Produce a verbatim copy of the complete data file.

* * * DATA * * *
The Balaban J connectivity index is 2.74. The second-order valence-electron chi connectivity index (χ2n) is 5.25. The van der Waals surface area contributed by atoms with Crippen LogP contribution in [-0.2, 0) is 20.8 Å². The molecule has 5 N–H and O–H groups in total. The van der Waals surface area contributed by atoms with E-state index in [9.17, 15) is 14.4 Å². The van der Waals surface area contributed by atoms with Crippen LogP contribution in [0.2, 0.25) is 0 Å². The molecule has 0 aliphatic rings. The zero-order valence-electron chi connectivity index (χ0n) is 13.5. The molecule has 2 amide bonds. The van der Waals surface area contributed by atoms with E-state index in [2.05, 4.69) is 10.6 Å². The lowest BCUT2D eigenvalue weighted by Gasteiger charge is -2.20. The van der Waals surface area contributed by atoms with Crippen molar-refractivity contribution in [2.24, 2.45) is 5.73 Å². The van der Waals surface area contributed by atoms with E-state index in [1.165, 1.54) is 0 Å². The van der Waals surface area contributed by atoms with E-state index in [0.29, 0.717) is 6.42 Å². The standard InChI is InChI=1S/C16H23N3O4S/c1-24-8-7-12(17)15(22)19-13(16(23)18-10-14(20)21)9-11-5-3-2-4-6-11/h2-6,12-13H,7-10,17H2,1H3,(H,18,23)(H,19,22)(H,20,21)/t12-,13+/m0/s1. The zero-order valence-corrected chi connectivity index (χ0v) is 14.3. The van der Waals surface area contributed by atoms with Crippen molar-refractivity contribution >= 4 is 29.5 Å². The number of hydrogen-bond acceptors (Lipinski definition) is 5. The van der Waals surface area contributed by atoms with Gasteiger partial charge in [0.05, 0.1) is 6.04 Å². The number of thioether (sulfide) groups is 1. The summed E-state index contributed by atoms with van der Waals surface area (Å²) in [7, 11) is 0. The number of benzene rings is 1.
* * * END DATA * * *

The Balaban J connectivity index is 2.74. The second-order valence-electron chi connectivity index (χ2n) is 5.25. The van der Waals surface area contributed by atoms with Crippen LogP contribution in [-0.2, 0) is 20.8 Å². The molecule has 5 N–H and O–H groups in total. The van der Waals surface area contributed by atoms with E-state index in [9.17, 15) is 14.4 Å². The van der Waals surface area contributed by atoms with Crippen LogP contribution in [0.2, 0.25) is 0 Å². The molecule has 0 aliphatic rings. The zero-order valence-electron chi connectivity index (χ0n) is 13.5. The molecule has 2 amide bonds. The van der Waals surface area contributed by atoms with E-state index in [2.05, 4.69) is 10.6 Å². The lowest BCUT2D eigenvalue weighted by Gasteiger charge is -2.20. The van der Waals surface area contributed by atoms with Crippen molar-refractivity contribution in [2.24, 2.45) is 5.73 Å². The van der Waals surface area contributed by atoms with E-state index in [1.165, 1.54) is 0 Å². The van der Waals surface area contributed by atoms with E-state index in [0.29, 0.717) is 6.42 Å². The standard InChI is InChI=1S/C16H23N3O4S/c1-24-8-7-12(17)15(22)19-13(16(23)18-10-14(20)21)9-11-5-3-2-4-6-11/h2-6,12-13H,7-10,17H2,1H3,(H,18,23)(H,19,22)(H,20,21)/t12-,13+/m0/s1. The zero-order valence-corrected chi connectivity index (χ0v) is 14.3. The van der Waals surface area contributed by atoms with Crippen molar-refractivity contribution >= 4 is 29.5 Å². The number of hydrogen-bond acceptors (Lipinski definition) is 5. The van der Waals surface area contributed by atoms with Gasteiger partial charge in [0.05, 0.1) is 6.04 Å². The number of thioether (sulfide) groups is 1. The summed E-state index contributed by atoms with van der Waals surface area (Å²) in [7, 11) is 0. The number of benzene rings is 1.